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pole length

post #1 of 7
Thread Starter 
I used the search function but couldn't come up with anything that helped me.

I am 2.5 hours from a ski shop, so I can't go there and grab a pole and find out what length is the best, so I'm wondering if I say my height (5'9), somebody can tell me what size pole I need. I'm gonna buy some on ebay, and want to know what size to start looking for.

Also, any brand recomendations? I did notice some people talking about different carbon/aluminum poles and stuff like that.

I don't need the 00ber performance pole, just something that will suit an advanced skier.
post #2 of 7
Poles should be long enough that your forearm is parallel to the ground when you're holding the handle and it's planted in the snow. If you have a pole, you can turn the pole upside down and hold it with your hand under the basket. Your forearm should be parallel to the floor. If you don't have an array of different poles to try this with, you can hold a tape measure, reach out as though planting your pole, and check the distance from the floor to the top of your hand with your forearm parallel to the ground. Add about 4 inches to account for boot/ski thickness and the part that would go in the snow.

I'm 5'11, it's 46 inches from the top of my fist to the ground with my forearm horizontal, and I use a 50 inch pole.

If you're going to err, go big. You can always cut down a pole that's too long, and it's much harder to go the other way. Aluminum is easy to cut with a hacksaw or a tubing cutter. You can cut down the composite or carbon fiber poles, but it's possible to crush them in the process and ruin them.

No such thing as an "advanced skier's" pole, in my opinion. Lighter and stronger are better, pretty much for everybody; more expensive poles are just easier to justify if you can amortize them over more skier-days, which many advanced skiers can. A simple, narrow grip with no platform is best. Poles that come with powder baskets are nice if you ski where it snows a lot (removable ones are nice if you also ski where it sometimes doesn't).

[ October 28, 2002, 12:44 PM: Message edited by: daevious ]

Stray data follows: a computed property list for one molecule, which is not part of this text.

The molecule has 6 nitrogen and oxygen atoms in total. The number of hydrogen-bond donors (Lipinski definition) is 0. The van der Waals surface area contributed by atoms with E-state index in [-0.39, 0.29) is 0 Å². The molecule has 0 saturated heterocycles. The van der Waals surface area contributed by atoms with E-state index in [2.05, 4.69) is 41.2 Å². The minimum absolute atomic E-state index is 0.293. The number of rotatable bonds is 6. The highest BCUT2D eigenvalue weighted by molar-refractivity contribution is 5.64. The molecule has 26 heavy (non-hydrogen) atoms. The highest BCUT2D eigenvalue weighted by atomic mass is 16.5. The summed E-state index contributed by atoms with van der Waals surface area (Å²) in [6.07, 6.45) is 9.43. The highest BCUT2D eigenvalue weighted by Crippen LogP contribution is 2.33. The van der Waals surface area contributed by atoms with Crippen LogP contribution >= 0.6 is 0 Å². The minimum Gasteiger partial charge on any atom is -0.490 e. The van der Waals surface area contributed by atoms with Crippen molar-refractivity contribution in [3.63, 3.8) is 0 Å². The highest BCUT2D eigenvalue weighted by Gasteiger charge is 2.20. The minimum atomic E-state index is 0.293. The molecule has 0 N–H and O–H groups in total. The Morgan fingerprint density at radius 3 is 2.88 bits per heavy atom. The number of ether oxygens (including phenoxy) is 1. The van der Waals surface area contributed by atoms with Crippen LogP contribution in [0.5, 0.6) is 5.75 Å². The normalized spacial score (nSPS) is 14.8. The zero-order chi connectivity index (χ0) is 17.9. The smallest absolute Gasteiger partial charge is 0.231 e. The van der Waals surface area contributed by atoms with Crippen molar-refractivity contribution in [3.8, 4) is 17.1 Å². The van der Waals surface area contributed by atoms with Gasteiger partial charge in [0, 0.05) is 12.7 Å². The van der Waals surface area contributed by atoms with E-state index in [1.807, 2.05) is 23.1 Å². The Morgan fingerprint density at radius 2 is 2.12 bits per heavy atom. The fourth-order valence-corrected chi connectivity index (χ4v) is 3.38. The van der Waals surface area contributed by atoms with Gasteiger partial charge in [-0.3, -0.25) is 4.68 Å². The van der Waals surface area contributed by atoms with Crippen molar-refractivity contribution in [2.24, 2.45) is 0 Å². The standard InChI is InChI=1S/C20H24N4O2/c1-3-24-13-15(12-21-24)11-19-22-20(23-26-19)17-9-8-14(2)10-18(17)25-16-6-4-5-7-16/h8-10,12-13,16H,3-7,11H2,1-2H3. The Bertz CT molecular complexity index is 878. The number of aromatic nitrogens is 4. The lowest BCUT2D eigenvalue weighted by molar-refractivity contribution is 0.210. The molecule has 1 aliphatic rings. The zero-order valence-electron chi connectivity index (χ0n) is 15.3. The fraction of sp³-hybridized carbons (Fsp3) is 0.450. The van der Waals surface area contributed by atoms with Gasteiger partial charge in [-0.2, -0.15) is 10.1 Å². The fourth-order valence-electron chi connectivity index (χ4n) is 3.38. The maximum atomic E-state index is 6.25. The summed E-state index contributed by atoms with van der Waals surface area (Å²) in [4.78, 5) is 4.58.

post #3 of 7
Hey, Doug, NICE WEB SITE!! You can count on me to take a lesson with you at the 'Bush! I wonder if you might consider a joint husband and wife lesson where we're a few levels apart? Or maybe not? One at a time? Sometimes it's nice to learn how to ski together - I mean, not just be together to learn how to ski, but how to enjoy skiing together.

By the way, I just measured my poles - the ones I've enjoyed most of the about four sets I've owned. First, I used poles of 48" length, but I had them cut down [the shops do this for minimal charge] because I read that shorter poles are better in bumps. I didn't like them that way at all. I replaced them with new poles. Then, on an "impulse buy", I bought some poles that looked great, were really light, but relatively inexpensive. They're the most pleasant to use of all I've owned, and they are 50" length. I stand 5'8". They happen to have a platform grip - although it doesn't bother me, I like the other kinds of grips better and when I replace these, I'll look for the non-platform grips. I won't change the length, however.
post #4 of 7
Oboe, thanks! Looking forward to meeting up with you.

I should've presented that way of measuring poles as a rough rule of thumb, which ought to work for somebody trying to figure out what size to look for on eBay; but, as you point out, some people like shorter poles, longer poles, etc. I have really long arms in proportion to my height, so I might use a shorter pole because of that.
post #5 of 7
What is teh issue with platforms on the grips? Someone this season told me they were a Bad Thing too.

Pole length can be a funny one. I am 160cm (5'3") and am meant to use 115cm stocks. But I just dont' like them, so have used 110's for years. Handy cos you can guy kids' ones and they are cheaper! I like the really thin lightweight aluminium ones. They bend (especially when some idiot crashes into you) but then again they easily bend back (especially if heated first).
post #6 of 7
Ant, my opinion: The platform grips give support that's redundant with the straps, and less effective. If you're using the poles to skate or push yourself across the flats, you have to grip them hard to use the platform; you barely need to hold them at all to use the straps with ordinary grips. While skiing, I think the platforms encourage a much firmer hold on the ski pole than is needed for a light pole plant; people who use these MAY tend to have a pretty violent pole plant with a lot of arm motion. So, they mess you up when you're using them to propel yourself, and they can mess you up when you're using them for balance and timing. Except for whacking people who step on your skis in the lift line, there are no other uses for ski poles that I am aware of.

I also remember there being some repetitive-stress-type problems associated with the platform grips, especially in deep snow, but I have no idea where I saw that article, or how prevalent was the problem.
post #7 of 7
I use a 48" pole. I am 5'9" and have rather long arms. I have a brand new pair of Rossi poles if you are interested. They were included in a package deal when I bought my new skis, boots and bindings. I got a good package (Bandit X's, Solomon Evolution Boots and Solomon bindings), so the poles are also decent. I had purchased the same pair with a different color graphic 2 weeks before I got the skis so I don't need 2 pair.
If interested let me know and we can talk $$$ and shipping.

I used to use a 50-52" pole but feel much more comfortable and in more of a natural stance with the 48" poles.
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